Get Some Sun 


   Winter doesn’t have to be dreary. Sure, the trees may be bare, but that just means less foliage is blocking the sun. Do your home and yourself a favor and let the sunlight in. Pull back (or take down) the drapes, wash the windows, and maybe even swap out dark lampshades for brighter ones to make the inside of your home cheerier.


Scrub it Down


   Your appliances work hard for you every day so it’s time to give them a thorough cleaning, especially if you haven’t done so recently. Refrigerators especially need a little extra attention on a regular basis. Start by taking everything out, then, be selective about what you put back.


Spruce it Up


   One of the most economical updates you can give your home is paint. Whether it’s a bold new color, or just a fresh coat, painting a room or even just an accent wall can breathe new life into any space. Winter months can sometimes limit interior painting opportunities if it’s consistently too cold outside to open windows for ventilation.


Buy a Bouquet


   If you’re not doing any gardening on the outside of your home during this time of year, bring some flowers inside. A blooming bouquet instantly warms up a room during cold winter months. Check out the flower section of your local grocery store to find festive flowers at reasonable prices. 


   For additional home owner resources, contact the Home Builders Association of Greater Chattanooga at 423-624-9992 or www.hbagc.net.

The Roof Over Your Head

A home is the biggest investment most people will ever make, which is why home owners often go to great lengths to protect that investment. But one of the more important components of safeguarding a home is also one of the most often ignored: the roof.


It’s tempting to devote more time and attention to more fashionable maintenance and upgrades like updated kitchen appliances or new bathroom vanities. However, those improvements might lose much of their appeal if water begins dripping through the ceilings or mold starts growing in the walls.


When preparing for winter, the top of your to-do list should include what’s on top of your house. Take the time to ensure your roof is up to the task of protecting everything-- and everyone-- it shelters beneath by following these simple steps:


1. Start by visually scanning the roof for any sagging or uneven areas, which can be signs of damage to the roof deck below the shingles.


2. Clear the gutters of any branches, leaves or other debris that could clog downspouts.  Water or snow that is left standing on the roof will increase the likelihood of leaking or ice damming, which can damage not only to the roof, but the interior walls as well. 


3. Ensure the gutters are fastened properly and securely to the fascia board, to minimize the risk of the gutters loosening or, in extreme conditions, falling off while supporting heavy snow and/or ice.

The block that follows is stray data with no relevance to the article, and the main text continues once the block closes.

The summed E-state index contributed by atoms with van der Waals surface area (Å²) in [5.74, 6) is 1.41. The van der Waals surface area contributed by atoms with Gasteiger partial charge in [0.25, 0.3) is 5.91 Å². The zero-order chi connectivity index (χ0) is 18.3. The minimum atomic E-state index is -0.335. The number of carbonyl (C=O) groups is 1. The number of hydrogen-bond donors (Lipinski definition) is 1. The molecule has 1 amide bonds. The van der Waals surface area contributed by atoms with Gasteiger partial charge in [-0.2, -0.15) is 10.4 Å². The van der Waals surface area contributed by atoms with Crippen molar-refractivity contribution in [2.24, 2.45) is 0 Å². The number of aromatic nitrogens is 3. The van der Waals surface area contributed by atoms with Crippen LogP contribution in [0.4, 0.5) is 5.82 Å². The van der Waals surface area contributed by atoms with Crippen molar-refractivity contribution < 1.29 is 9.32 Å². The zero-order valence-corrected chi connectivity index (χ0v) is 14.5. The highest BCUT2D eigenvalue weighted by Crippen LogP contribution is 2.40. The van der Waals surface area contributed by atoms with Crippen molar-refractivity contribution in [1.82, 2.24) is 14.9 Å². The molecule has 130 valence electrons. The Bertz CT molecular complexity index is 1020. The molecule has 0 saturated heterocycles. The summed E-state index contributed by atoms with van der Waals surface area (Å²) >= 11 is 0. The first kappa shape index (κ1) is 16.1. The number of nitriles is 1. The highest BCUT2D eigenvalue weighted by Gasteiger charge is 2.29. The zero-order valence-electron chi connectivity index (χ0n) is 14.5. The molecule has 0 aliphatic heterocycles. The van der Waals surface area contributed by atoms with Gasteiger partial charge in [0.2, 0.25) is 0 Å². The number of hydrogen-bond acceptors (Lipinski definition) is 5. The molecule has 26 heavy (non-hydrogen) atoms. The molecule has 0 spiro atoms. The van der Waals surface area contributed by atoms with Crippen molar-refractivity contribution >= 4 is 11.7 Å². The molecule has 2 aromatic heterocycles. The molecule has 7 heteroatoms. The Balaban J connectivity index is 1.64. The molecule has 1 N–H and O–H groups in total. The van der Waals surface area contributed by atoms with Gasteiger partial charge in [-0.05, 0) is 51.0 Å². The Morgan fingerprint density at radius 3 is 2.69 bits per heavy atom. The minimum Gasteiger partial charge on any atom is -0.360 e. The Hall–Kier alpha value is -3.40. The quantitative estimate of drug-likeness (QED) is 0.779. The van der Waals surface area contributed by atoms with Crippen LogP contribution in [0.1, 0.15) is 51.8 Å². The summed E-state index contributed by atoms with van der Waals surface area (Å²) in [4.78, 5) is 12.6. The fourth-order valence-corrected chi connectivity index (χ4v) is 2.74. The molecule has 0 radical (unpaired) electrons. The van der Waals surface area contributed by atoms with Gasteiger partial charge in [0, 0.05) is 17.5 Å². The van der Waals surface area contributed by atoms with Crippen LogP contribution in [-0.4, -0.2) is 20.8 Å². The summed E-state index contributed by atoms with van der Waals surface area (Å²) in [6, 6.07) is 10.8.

4. Remove any debris from the valleys, including small branches and accumulating leaves, which can add weight to the roof and also inhibit proper drainage.


5. Check the positioning and the condition of the flashings, which are the thin pieces of material, often made of aluminum or other metals, used to prevent water seepage between joints and seams around vents, pipes, skylights, and chimneys. When loosened or damaged by high winds and heavy rains, flashings can actually cause leaks rather than prevent them.


6. Examine the condition of the shingles and repair or replace any that might be missing or damaged. Look for curling edges or missing granules.  


Inspecting your roof at least twice a year (before and after winter) by following these steps will help you identify potential problems before they result in costly repairs or even premature roof replacement.


For additional home owner resources, contact the Home Builders Association of Greater Chattanooga or nahb.org/consumers.

Remodel or Relocate? Critical Questions to Consider

If you’re among the growing masses of dedicated viewers, you might begin to look around and notice some of your own home’s shortcomings. Inadequate storage, limited cooking space or simply an outdated design might conjure thoughts of one day remodeling your kitchen, bathrooms or living spaces. Or instead, perhaps you’ll begin to consider moving into a bigger or newer home.


Start by asking yourself these questions:


1. What’s in the budget? The first step is the most obvious: you’ll need to crunch some numbers to determine what is financially feasible. Remodeling can be a great investment and save you the hassle of moving. On the other hand, buying a home can be instantly gratifying, but the true costs of buying (and selling) – such as commissions, closing costs and moving fees – need to be part of the equation, as that is money you won’t get back.


2. Is it a simple fix that you can do yourself? Or a bigger project that will require a professional? Some home owners are especially handy and want to tackle the job themselves. But most others like having the assurance of knowing a professional – who has the necessary equipment, expertise and resources – will get the job done right the first time.